Texas Foreclosure Rates Declining But Many Households Still at Risk

October 10, 2014 | by Katie Claflin

Categories: Homeownership, Housing Counseling

In its August National Foreclosure Report, the financial research firm CoreLogic reported that Texas’ foreclosure inventory (defined as the percentage of homes currently in the foreclosure process) is 0.7%, down from 1.0% a year ago.

In comparison, the national foreclosure inventory rate is currently 1.6%, and New Jersey’s foreclosure inventory rate is a staggering 5.8%, by far the highest in the country.

Texas Ranks #3 Among States with the Most Foreclosures

Although Texas’ foreclosure rate is among the lowest in the nation, our total number of foreclosures is not. The CoreLogic report also reveals that Texas had more than 36,000 completed foreclosures last year, which ranks behind only Florida and Michigan on the list of states with the most foreclosures.

Furthermore, both Houston and Dallas ranked in the top 10 metropolitan areas with the most foreclosures last year, with 8,524 and 6,054 foreclosures respectively.

These statistics indicate that, although our percentage of foreclosures is relatively low, due to Texas’ large population size, the risk of foreclosure is still very real for many Texas families.

Click here to download the full report from CoreLogic.

Do you Know Someone Struggling with their Mortgage Payments?

TSAHC encourages homeowners at risk of foreclosure to contact a HUD-approved housing counselor for assistance.  These trained, confidential advisors can help homeowners understand their options and communicate with their servicer, all at no cost. 

Does Counseling Work?

Yes!  A recent evaluation of the federal National Foreclosure Mitigation Counseling program (which provides funding to support foreclosure prevention counseling) shows that homeowners who receive foreclosure counseling are nearly three times more likely to obtain a loan modification than homeowners who don't.

DON’T WAIT.  The earlier you reach out for help, the more options may be available. Click here to find a foreclosure counselor in your area.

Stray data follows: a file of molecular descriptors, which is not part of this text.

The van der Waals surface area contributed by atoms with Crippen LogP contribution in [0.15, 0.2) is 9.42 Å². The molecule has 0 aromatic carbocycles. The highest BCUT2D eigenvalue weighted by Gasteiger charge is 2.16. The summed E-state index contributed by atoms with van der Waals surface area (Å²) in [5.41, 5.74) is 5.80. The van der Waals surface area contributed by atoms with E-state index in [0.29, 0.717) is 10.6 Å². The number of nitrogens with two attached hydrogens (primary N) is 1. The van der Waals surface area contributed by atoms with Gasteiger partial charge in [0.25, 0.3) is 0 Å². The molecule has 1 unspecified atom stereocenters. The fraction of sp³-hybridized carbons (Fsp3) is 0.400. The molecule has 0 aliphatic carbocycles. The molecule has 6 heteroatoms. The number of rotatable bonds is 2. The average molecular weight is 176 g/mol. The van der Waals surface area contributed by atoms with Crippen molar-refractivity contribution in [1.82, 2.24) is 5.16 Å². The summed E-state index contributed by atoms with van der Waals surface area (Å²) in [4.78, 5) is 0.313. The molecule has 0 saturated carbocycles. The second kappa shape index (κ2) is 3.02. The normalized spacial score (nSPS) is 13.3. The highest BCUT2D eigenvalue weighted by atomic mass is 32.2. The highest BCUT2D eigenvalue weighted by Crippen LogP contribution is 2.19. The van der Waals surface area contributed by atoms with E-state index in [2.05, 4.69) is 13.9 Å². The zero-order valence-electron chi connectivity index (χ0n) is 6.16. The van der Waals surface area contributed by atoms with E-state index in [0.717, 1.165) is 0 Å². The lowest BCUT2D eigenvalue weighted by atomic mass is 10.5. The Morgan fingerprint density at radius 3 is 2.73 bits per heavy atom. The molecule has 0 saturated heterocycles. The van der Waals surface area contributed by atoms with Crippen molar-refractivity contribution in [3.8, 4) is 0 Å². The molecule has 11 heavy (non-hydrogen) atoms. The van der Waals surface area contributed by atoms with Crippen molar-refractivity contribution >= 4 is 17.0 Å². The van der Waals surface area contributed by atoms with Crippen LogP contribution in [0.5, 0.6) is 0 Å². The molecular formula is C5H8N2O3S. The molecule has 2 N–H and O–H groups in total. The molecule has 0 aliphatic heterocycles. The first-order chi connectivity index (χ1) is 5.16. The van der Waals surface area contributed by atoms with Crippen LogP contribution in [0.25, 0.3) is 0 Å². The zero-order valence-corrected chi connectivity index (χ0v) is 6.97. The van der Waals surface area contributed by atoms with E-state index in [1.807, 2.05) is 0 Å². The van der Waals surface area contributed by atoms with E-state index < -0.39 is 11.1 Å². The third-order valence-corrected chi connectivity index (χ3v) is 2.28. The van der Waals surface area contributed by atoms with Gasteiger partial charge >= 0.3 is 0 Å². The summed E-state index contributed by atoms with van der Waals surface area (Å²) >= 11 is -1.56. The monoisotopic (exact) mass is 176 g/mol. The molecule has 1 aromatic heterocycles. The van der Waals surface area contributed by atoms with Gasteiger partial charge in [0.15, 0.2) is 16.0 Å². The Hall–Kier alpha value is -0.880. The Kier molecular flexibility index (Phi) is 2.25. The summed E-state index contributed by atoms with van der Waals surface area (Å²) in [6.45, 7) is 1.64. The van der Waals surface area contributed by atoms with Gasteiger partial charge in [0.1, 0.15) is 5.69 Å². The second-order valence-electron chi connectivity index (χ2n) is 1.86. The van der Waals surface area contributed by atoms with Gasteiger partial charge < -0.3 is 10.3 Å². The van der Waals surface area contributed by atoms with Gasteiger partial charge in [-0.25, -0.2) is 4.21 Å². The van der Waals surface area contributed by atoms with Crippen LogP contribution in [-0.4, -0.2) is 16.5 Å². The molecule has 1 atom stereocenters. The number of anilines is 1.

On the House blog posts are meant to provide general information on various housing-related issues, research and programs. We are not liable for any errors or inaccuracies in the information provided by blog sources. Furthermore, this blog is not legal advice and should not be used as a substitute for legal advice from a licensed professional attorney.

Comments

kclaflin@tsahc.org

Hi Danielle, we have reached out to you via email to provide you with some resources that may be able to assist you.

Danielle

I have lived in my home since I was born and I am 32 now. My grandparents left me my house when they passed away but i was only 16 yrs old. I had no other family left so I’ve been all on my own since then. I had no clue what property taxes were, all I knew was the house was all ready paid off. I got up to date a few yrs ago but unfortunately I’ve had a rough past two yrs. I have 2 kids under 7years old and just lost my crappy server job. I am on my own with no one to turn to for advice or financial help. I am afraid they can take my house if I can’t pay my property taxes soon, can anyone give me any advice or point me in the right direction as far as low income home assistance programs or grants of some sort?  Sincerely… Danielle young… EL PAso, tx

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